While often imperfect, the FCC has done much to ensure an open internet. Carriers have not historically engaged in rampant discrimination partly due to the threat of FCC action. In 2004, the FCC’s Chairman issued a speech about the “Four Freedoms” online, which promised to keep the Internet an open platform. In 2005, the FCC punished Madison River, a small telephone company that was blocking Vonage, an application that powered online phone calls competing with Madison River’s own service. In 2005, the FCC adopted an Internet Policy Statement and pledged to respond to any violations of the statement with swift action. In 2008, after it was discovered that Comcast, the largest ISP in the nation, was interfering with some of the internet’s most popular technologies—a set of five peer-to-peer (P2P) technologies—the FCC enjoined Comcast in a bipartisan decision. Much of the cable industry was engaging in such actions, so this wasn’t a small exception. In 2010, the FCC adopted the Open Internet Order that was only recently struck down.

Additionally, in the years since 2005, the FCC has conditioned spectrum assignments and mergers on net neutrality rules. The largest three broadband providers have been (or remain) subject to net neutrality for many years. AT&T accepted two-year net neutrality conditions in its merger with BellSouth, and SBC accepted a two-year condition in its merger with AT&T. Verizon accepted a similar condition in its merger with MCI.  Verizon purchased a 22MHz band of spectrum (the C block) in the FCC’s 2008 700MHz auction for $4.7 billion dollars, and did so subject to open internet conditions modeled on the Internet Policy Statement. Comcast has been subject to network neutrality rules since its merger with NBC in 2011, and the merger condition extends for seven years. Both Verizon and Comcast’s conditions still apply today. Moreover, Congress imposed contractual obligations on internet networks built with stimulus funds—nondiscrimination and interconnection obligations that, at a minimum, adhered to the internet Policy Statement, among other obligations.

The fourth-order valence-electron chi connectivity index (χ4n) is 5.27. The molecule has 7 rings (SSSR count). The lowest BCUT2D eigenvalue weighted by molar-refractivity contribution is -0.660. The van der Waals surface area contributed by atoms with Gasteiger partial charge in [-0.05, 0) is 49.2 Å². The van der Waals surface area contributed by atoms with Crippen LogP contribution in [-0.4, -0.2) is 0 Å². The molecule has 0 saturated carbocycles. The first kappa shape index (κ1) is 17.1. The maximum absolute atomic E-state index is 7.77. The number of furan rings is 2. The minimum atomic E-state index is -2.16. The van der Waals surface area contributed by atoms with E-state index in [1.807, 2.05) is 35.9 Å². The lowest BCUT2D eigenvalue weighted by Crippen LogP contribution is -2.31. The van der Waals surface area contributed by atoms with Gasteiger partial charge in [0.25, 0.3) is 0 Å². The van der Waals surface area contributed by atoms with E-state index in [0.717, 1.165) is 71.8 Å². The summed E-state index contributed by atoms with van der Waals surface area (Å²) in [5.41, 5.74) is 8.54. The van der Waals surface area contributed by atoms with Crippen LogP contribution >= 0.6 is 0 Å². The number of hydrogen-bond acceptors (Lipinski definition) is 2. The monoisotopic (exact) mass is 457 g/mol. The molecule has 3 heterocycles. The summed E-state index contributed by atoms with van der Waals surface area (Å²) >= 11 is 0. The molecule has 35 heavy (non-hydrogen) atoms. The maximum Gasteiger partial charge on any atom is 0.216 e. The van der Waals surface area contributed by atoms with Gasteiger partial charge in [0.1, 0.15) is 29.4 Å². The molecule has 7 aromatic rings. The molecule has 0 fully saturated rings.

In light of these merger obligations, license conditions, FCC adjudications and rulemaking, stimulus conditions, and consistent threats of FCC action, startups have enjoyed a generally neutral network that is conducive to, and necessary for, innovation. These actions provided some certainty that startups would not be arbitrarily blocked, subject to technical or economic discrimination, or forced to pay carriers so that the carriers’ consumers can access all the innovation online. 

Following the Verizon v. FCC decision, and under the Chairman’s proposal, that will likely change, in ways that harm entrepreneurship and the public interest.

The past decade of tech innovation may not have been possible in an environment where the carriers could discriminate technically and could set and charge exorbitant and discriminatory prices for running internet applications. Without the FCC, established tech players could have paid for preferences, sharing their revenues with carriers in order to receive better service (or exclusive deals) and to crush new competitors and disruptive innovators. Venture investors would have moved their money elsewhere, away from tech startups who would be unable to compete with incumbents. Would-be entrepreneurs would have taken jobs at established companies or started companies in other nations. The FCC played an important role. The Chairman and this FCC shouldn’t break that. 

See the comments for all footnotes.